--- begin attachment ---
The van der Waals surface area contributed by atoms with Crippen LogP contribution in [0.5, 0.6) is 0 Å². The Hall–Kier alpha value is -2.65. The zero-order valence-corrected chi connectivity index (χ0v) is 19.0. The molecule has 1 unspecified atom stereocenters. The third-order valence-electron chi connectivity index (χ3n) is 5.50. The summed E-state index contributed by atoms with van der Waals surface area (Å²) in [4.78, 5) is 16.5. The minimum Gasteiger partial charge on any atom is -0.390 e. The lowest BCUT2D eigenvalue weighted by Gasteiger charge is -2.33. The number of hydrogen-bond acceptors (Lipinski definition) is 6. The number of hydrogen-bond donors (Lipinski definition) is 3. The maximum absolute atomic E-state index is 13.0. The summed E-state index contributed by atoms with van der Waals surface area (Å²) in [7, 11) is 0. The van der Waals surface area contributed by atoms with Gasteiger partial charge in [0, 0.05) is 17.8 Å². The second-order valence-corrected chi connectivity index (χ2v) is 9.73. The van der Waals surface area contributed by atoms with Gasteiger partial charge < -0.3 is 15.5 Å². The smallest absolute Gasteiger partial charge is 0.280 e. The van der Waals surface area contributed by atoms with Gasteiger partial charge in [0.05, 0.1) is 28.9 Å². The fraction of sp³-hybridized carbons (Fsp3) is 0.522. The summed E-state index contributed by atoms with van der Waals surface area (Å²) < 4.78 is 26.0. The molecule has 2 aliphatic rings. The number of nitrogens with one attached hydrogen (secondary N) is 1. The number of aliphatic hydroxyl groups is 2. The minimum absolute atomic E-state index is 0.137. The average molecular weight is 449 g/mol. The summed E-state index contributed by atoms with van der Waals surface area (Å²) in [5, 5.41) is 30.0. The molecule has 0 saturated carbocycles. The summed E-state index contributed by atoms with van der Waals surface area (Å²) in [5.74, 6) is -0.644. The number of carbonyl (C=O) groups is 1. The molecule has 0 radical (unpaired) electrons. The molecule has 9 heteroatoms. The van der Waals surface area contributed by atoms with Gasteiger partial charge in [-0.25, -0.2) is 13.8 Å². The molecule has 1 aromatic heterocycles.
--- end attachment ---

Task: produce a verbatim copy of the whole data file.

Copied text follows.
The van der Waals surface area contributed by atoms with Crippen LogP contribution in [0.5, 0.6) is 0 Å². The Hall–Kier alpha value is -2.65. The zero-order valence-corrected chi connectivity index (χ0v) is 19.0. The molecule has 1 unspecified atom stereocenters. The third-order valence-electron chi connectivity index (χ3n) is 5.50. The summed E-state index contributed by atoms with van der Waals surface area (Å²) in [4.78, 5) is 16.5. The minimum Gasteiger partial charge on any atom is -0.390 e. The lowest BCUT2D eigenvalue weighted by Gasteiger charge is -2.33. The number of hydrogen-bond acceptors (Lipinski definition) is 6. The number of hydrogen-bond donors (Lipinski definition) is 3. The maximum absolute atomic E-state index is 13.0. The summed E-state index contributed by atoms with van der Waals surface area (Å²) in [7, 11) is 0. The van der Waals surface area contributed by atoms with Gasteiger partial charge in [0, 0.05) is 17.8 Å². The second-order valence-corrected chi connectivity index (χ2v) is 9.73. The van der Waals surface area contributed by atoms with Gasteiger partial charge < -0.3 is 15.5 Å². The smallest absolute Gasteiger partial charge is 0.280 e. The van der Waals surface area contributed by atoms with Gasteiger partial charge in [0.05, 0.1) is 28.9 Å². The fraction of sp³-hybridized carbons (Fsp3) is 0.522. The summed E-state index contributed by atoms with van der Waals surface area (Å²) < 4.78 is 26.0. The molecule has 2 aliphatic rings. The number of nitrogens with one attached hydrogen (secondary N) is 1. The number of aliphatic hydroxyl groups is 2. The minimum absolute atomic E-state index is 0.137. The average molecular weight is 449 g/mol. The summed E-state index contributed by atoms with van der Waals surface area (Å²) in [5, 5.41) is 30.0. The molecule has 0 saturated carbocycles. The summed E-state index contributed by atoms with van der Waals surface area (Å²) in [5.74, 6) is -0.644. The number of carbonyl (C=O) groups is 1. The molecule has 0 radical (unpaired) electrons. The molecule has 9 heteroatoms. The van der Waals surface area contributed by atoms with Gasteiger partial charge in [-0.25, -0.2) is 13.8 Å². The molecule has 1 aromatic heterocycles.